Amazon and Alibaba Cooperation Highlights Difference Between Two Systems

Both companies might benefit from Amazon’s listing on Tmall but the impact will likely be small.
Amazon and Alibaba Cooperation Highlights Difference Between Two Systems
Founder and Executive Chairman of Alibaba Group Jack Ma gestures during a speech at the National Taiwan University (NTU) in Taipei on March 3, 2015. (Sam Yeh/AFP/Getty Images)
Valentin Schmid

Some people view Amazon’s move to open an online shop on Alibaba’s Tmall as a sign of defeat. In fact, while both companies could benefit, the significance of the move is likely to be small.

“The company is widely considered to have failed to achieve the type of success in that market that investors are accustomed to from Amazon,” Citigroup writes in a note to clients.

Amazon gets 60 percent of its revenue from outside the United States and is a market leader in many countries, except for China, where it only holds a market share of 1.3 percent, according to China Internet Watch.

By opening an online portal on Tmall (with a market share of 57.6 percent), Amazon will pay Alibaba commission to sell its products there.

For Amazon, doing business with competitors is nothing new. In every other market, however, the tables are reversed and smaller sellers list their products on Amazon, competing with similar and sometimes the same products on price, shipping, and service.

According to Citigroup, this effort by Amazon to be successful in China is serious. “While Amazon characterized its Tmall store to us as ‘a pilot program,’ it appears that Amazon is focused on making it successful,” it says in the note.

Amazon is also launching initiatives to give Chinese consumers access to products on Amazon sites outside China and is lowering the shipping time as well as prices.

However, despite the push, the impact on both companies is likely to be small. At this moment, Amazon’s only unique selling point is the 25 percent of its products which it sells exclusively in China. It doesn’t have the scope yet to compete with Alibaba channels on price, like it does elsewhere. Alibaba benefits from having Amazon sell legitimate luxury goods on its platform. On top, it is getting a commission.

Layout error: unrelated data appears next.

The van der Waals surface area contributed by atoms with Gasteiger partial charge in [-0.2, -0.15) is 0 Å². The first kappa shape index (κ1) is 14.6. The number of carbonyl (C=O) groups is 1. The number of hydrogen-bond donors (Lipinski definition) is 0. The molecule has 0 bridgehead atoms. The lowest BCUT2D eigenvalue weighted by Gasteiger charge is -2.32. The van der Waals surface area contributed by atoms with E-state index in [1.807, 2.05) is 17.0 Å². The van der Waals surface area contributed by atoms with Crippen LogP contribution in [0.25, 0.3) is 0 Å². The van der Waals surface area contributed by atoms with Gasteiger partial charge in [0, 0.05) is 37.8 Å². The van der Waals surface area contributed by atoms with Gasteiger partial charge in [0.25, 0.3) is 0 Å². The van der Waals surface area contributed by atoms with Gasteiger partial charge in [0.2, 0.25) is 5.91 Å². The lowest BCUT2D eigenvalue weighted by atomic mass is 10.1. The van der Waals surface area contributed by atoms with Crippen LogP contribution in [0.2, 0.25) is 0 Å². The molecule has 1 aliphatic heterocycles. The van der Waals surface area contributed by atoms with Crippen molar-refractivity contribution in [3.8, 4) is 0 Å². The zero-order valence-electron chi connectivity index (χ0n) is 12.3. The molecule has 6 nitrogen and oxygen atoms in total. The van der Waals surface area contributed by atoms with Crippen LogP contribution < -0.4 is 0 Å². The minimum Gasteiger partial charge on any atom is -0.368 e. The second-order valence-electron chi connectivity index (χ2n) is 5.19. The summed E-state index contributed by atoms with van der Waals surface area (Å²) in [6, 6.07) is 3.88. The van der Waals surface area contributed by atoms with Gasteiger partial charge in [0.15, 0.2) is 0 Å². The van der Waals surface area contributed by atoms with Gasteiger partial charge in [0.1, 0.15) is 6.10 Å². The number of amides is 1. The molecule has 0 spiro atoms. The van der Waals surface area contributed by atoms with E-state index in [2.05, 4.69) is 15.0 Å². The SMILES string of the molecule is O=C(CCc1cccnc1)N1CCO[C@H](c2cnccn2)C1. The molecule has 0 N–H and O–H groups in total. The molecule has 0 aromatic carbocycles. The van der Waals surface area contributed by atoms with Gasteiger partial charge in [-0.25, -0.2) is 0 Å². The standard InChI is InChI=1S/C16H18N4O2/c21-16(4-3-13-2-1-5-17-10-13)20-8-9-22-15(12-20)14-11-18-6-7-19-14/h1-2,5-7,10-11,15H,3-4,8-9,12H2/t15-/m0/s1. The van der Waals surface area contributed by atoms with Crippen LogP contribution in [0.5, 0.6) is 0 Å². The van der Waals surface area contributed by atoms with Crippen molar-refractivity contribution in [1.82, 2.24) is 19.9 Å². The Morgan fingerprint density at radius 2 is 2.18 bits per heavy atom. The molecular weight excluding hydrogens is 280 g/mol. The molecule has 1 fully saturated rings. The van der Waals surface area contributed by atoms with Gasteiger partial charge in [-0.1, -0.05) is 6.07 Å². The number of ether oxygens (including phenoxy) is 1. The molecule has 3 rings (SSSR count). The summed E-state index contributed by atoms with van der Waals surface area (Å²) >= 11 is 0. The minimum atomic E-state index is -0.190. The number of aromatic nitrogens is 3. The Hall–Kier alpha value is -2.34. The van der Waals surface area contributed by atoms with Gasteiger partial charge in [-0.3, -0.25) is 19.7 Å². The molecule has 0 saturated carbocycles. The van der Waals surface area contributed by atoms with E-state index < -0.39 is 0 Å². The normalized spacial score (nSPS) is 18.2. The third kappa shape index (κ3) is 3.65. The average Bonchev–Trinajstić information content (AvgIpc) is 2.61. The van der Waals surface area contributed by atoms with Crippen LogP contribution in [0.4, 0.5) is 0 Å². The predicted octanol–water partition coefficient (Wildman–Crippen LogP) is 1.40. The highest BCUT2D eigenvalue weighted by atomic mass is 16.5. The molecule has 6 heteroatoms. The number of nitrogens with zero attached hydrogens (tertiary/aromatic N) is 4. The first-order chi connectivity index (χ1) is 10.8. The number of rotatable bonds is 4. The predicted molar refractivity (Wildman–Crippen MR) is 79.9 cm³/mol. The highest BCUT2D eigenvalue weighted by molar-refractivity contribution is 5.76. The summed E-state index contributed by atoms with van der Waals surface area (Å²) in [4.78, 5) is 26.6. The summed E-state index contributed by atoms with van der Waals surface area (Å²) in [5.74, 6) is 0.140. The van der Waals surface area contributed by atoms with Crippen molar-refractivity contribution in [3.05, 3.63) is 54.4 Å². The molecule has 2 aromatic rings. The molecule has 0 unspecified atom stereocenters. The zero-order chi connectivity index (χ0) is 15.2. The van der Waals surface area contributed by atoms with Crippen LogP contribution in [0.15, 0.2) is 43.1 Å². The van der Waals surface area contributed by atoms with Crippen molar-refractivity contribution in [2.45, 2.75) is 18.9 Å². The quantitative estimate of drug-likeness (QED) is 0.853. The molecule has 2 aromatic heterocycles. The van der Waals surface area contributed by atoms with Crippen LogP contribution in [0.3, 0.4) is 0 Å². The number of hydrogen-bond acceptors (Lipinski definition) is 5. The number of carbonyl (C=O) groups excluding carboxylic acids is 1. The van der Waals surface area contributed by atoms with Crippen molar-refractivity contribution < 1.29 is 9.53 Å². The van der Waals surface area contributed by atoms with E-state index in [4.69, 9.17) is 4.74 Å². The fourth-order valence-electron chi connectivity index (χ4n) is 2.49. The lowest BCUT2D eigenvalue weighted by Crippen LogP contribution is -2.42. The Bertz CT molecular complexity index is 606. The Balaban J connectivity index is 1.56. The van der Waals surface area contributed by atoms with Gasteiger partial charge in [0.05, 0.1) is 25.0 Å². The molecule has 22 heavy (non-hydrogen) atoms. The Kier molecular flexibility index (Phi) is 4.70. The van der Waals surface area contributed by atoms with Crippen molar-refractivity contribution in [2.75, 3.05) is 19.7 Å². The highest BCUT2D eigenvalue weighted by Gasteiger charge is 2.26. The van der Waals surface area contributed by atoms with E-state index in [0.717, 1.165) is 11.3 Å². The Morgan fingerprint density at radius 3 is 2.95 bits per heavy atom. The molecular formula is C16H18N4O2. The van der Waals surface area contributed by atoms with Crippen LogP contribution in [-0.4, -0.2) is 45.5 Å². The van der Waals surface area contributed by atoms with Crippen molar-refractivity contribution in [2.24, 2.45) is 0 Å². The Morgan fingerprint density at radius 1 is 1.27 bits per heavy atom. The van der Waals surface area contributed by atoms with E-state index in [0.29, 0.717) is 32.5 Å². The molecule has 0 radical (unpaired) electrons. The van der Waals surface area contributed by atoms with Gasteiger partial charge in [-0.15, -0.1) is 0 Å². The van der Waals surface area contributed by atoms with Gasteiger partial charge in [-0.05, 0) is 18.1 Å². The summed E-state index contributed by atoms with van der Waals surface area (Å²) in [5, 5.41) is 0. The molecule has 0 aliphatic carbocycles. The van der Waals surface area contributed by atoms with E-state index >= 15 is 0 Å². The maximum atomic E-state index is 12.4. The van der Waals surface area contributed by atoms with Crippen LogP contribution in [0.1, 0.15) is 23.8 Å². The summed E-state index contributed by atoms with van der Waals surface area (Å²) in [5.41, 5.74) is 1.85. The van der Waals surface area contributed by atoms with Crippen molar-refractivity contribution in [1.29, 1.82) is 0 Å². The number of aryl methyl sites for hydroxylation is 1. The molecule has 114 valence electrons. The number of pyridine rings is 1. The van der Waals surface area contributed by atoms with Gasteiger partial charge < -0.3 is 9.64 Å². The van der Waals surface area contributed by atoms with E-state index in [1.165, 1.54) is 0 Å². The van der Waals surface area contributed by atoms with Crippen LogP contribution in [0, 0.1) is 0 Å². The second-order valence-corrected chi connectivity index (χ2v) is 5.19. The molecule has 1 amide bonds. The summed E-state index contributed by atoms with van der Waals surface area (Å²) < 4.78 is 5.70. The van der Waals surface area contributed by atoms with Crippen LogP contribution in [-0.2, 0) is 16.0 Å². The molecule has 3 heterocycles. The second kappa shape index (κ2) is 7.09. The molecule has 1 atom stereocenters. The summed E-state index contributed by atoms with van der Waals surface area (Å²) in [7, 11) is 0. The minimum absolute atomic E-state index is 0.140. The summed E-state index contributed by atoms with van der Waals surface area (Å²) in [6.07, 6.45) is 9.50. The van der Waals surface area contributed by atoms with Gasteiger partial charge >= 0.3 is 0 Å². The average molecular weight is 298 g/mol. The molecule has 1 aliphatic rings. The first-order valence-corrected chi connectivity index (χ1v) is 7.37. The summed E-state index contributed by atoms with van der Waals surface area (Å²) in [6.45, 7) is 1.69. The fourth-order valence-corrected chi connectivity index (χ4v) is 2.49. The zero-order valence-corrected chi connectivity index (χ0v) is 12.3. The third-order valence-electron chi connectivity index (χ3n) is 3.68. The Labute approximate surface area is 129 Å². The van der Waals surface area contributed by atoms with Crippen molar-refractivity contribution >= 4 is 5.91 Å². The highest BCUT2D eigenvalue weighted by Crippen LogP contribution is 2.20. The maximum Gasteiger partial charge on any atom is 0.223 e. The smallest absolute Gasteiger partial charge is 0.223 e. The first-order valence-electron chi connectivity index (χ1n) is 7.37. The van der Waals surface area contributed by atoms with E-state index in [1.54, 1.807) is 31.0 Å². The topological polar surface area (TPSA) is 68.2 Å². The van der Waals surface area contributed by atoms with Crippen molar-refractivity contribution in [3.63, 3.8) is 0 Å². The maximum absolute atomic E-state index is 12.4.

Two Different Companies

The move by Amazon warrants a reminder that the two companies are fundamentally different. Amazon is a brick and mortar company as well as a technology company whereas Alibaba is just a technology company. Amazon owns massive warehouses all across the globe and employs legions of people. Alibaba doesn’t.

Unless Amazon manages to expand its warehouse system in China and can compete with Tmall offerings on price, chances of success are low.

Many Bloody Noses

While Amazon is still active in China, many other Western companies had to leave with a bloody nose and a blue eye.

Highly competitive and innovative in the West, many companies like eBay neglected the preferences of the Chinese consumer. eBay could not offer the right payment and communication systems and had to close down its operations in China.

Home Depot didn’t realize Chinese don’t like to DIY and Google had an infamous run-in with the Chinese regime’s censorship arm.

Successful companies like Starbucks and KFC modified their product lines to cater to the Chinese consumer. They also had it easier in terms of competition.

Many markets in China are tough to enter because they have one giant monopoly-like company guarding its gate. Despite the fact Alibaba is not state-owned, it used to have very good relationship with members of the politburo and it had the first mover advantage, as well as local expertise.

“Alibaba had the first mover advantage. This is the kind of business that once you get the scale, it’s hard to be dislodged,” said Linda Lim, a professor for business strategy at the University of Michigan.

Chinese search engine Baidu used to lure users by giving them access to pirated material, something that Google could never do.

Not a Single Fight

On the other hand, there is not one single success story of a Chinese company building its operations from the ground up in the Western hemisphere. In fact, there aren’t even many examples where they have tried.

Chinese companies have acquired Western companies, with the best example being Lenovo’s acquisition of IBM’s PC operations and Motorola Mobility.

However, Chinese companies chronically lack innovation, are entering competitive markets, and also don’t have the local knowledge they need to get their feet on the ground.

“There is very little evidence that Chinese companies are succeeding in building networks and success outside of China or Chinese communities. WeChat is used by overseas mainland Chinese. The ability to build up a Latin American or European community is still very limited,” says China expert Fraser Howie.

Alibaba is trying to scoop talent from Microsoft and Amazon in the United States to build its operations, which to this day are very limited with only 300 employees. Despite that, there is evidence they are actually trying to put up a fight in the near future.

Valentin Schmid is a former business editor for the Epoch Times. His areas of expertise include global macroeconomic trends and financial markets, China, and Bitcoin. Before joining the paper in 2012, he worked as a portfolio manager for BNP Paribas in Amsterdam, London, Paris, and Hong Kong.